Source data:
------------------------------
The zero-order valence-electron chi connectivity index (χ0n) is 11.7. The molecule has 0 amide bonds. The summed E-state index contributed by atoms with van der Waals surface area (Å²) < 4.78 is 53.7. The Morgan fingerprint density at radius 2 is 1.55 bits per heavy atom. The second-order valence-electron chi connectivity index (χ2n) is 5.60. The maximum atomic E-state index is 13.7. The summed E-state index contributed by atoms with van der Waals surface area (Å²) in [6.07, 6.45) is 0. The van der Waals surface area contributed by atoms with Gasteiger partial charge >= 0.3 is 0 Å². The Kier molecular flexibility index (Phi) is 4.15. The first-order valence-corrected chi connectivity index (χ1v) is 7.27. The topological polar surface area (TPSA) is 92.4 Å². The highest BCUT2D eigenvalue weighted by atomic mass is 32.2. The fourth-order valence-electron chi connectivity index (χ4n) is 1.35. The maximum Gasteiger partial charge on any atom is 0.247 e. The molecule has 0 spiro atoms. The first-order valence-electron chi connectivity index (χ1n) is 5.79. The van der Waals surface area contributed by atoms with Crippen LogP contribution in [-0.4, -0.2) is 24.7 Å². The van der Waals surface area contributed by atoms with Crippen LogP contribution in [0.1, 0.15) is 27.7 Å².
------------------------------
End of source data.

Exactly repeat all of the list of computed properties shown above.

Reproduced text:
The zero-order valence-electron chi connectivity index (χ0n) is 11.7. The molecule has 0 amide bonds. The summed E-state index contributed by atoms with van der Waals surface area (Å²) < 4.78 is 53.7. The Morgan fingerprint density at radius 2 is 1.55 bits per heavy atom. The second-order valence-electron chi connectivity index (χ2n) is 5.60. The maximum atomic E-state index is 13.7. The summed E-state index contributed by atoms with van der Waals surface area (Å²) in [6.07, 6.45) is 0. The van der Waals surface area contributed by atoms with Gasteiger partial charge >= 0.3 is 0 Å². The Kier molecular flexibility index (Phi) is 4.15. The first-order valence-corrected chi connectivity index (χ1v) is 7.27. The topological polar surface area (TPSA) is 92.4 Å². The highest BCUT2D eigenvalue weighted by atomic mass is 32.2. The fourth-order valence-electron chi connectivity index (χ4n) is 1.35. The maximum Gasteiger partial charge on any atom is 0.247 e. The molecule has 0 spiro atoms. The first-order valence-electron chi connectivity index (χ1n) is 5.79. The van der Waals surface area contributed by atoms with Crippen LogP contribution in [-0.4, -0.2) is 24.7 Å². The van der Waals surface area contributed by atoms with Crippen LogP contribution in [0.1, 0.15) is 27.7 Å².